Colleagues Reflect On Schorr's Distinguished Career
AUDIE CORNISH, host:
Now we'll turn to NPR's Tamara Keith, who spoke to several of Daniel Schorr's friends and colleagues after his death yesterday, at the age of 93.
TAMARA KEITH: Dan Schorr made a name for himself as a foreign correspondent for CBS News. He was the first person to secure a television interview with the Soviet leader Nikita Khrushchev in 1957. And then in the 1960s and '70s, he reported from Washington.
CBS's Bob Schieffer was a junior reporter in the bureau at the time.
Mr. BOB SCHIEFFER (Journalist; Moderator, "Face the Nation"): I've never known anybody more enthusiastic about getting stories and getting on television. And he never stopped. He loved to tweak people in positions of power.
KEITH: That tweaking extended from Schorr's editors, right up to the president of the United States. Richard Nixon claimed he didn't watch television, so Schieffer says Dan Schorr checked.
Mr. SCHIEFFER: You know what Dan Schorr did? He just called up his son-in-law David Eisenhower and said, does he watch television? He said, well, yeah, he watches it all the time.
(Soundbite of laughter)
Mr. SCHIEFFER: And so Dan reported that.
KEITH: He also reported on Watergate. His relentless reporting helped earn a spot on Nixon's enemies list. Schieffer says that was something Schorr relished.
Mr. SCHIEFFER: I wouldn't be surprised that when they opened Dan's will that he'll see - he'll ask that that be put on his tombstone.
(Soundbite of laughter)
Mr. SCHIEFFER: I think he - that was a matter of pride for Dan Schorr. I think he would've had his feelings hurt if Nixon hadn't put him on the enemies list, quite frankly.
KEITH: Dan Rather also worked in the CBS Washington bureau with Schorr. At the time, CBS dominated broadcast news.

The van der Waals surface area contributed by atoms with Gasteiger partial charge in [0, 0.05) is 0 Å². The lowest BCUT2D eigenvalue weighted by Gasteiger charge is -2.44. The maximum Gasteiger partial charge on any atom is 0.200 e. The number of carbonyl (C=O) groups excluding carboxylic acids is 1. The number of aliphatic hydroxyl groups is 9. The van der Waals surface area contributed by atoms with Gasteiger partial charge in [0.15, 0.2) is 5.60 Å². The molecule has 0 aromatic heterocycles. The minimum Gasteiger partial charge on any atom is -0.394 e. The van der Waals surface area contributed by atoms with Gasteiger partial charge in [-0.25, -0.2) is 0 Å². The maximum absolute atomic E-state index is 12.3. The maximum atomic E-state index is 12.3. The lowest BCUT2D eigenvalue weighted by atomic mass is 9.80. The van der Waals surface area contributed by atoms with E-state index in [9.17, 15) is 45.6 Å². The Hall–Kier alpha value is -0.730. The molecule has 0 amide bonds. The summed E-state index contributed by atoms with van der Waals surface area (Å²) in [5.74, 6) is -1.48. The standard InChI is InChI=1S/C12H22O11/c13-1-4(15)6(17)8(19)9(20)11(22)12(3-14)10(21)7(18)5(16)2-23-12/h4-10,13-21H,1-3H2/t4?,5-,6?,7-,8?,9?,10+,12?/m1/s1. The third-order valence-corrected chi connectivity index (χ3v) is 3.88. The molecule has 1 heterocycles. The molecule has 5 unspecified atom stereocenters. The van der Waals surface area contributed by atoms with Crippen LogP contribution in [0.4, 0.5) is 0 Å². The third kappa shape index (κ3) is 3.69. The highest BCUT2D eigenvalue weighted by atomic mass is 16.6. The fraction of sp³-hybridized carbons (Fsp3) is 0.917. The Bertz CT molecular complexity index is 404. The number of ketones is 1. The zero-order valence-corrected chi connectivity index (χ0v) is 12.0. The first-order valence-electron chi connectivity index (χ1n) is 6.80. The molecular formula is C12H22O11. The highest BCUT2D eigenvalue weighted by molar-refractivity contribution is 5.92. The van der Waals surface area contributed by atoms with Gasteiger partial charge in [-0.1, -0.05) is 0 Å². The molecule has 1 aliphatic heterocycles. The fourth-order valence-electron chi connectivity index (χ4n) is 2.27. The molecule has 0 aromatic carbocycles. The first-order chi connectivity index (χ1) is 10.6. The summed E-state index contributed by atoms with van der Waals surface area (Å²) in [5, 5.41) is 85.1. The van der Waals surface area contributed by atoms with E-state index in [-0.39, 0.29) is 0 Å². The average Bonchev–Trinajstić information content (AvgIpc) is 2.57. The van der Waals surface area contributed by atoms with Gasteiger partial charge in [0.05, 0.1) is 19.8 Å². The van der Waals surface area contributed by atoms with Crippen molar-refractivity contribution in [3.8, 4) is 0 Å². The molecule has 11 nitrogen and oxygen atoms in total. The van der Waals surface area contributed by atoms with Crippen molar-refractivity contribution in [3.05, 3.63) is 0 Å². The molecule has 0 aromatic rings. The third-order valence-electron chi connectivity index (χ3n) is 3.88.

Mr. DAN RATHER (Journalist): It was, in many ways, a throwback to another era in which reporters, including those in radio and television, wore out shoe leather, knocked on doors, made a lot of telephone calls.
KEITH: Schorr's career at CBS ended in controversy. But a few years later, he became the first broadcaster hired by a new, 24-hour, cable news network, CNN.
Reese Schonfeld founded the network along with Ted Turner, and he hired Schorr.
Mr. REESE SCHONFELD (Co-Founder, Cable News Network): His voice on the air was - it was not quite the voice of God, but maybe the voice of a demigod. He never had to say, this is Dan Schorr. They knew who he was when he started talking.
KEITH: And Schonfeld says Schorr brought instant credibility to CNN.
Mr. SCHONFELD: Once I hired Dan, I was able to get all sorts of other people because they knew we were all right.
KEITH: Schorr stayed six years at CNN, and left after clashing with Ted Turner. Schorr then settled in for his third and final act, at NPR.
Lou Cannon is a presidential historian who reported at the Washington Post for years. He says Schorr reminds him of that quote about journalists: Their job is to afflict the comfortable and comfort the afflicted.
Mr. LOU CANNON (Journalist; Presidential Historian): I guess, in fairness, you'd probably say he did more of afflicting the comfortable. But I wish we had more people like him.
KEITH: Tamara Keith, NPR News, Washington.
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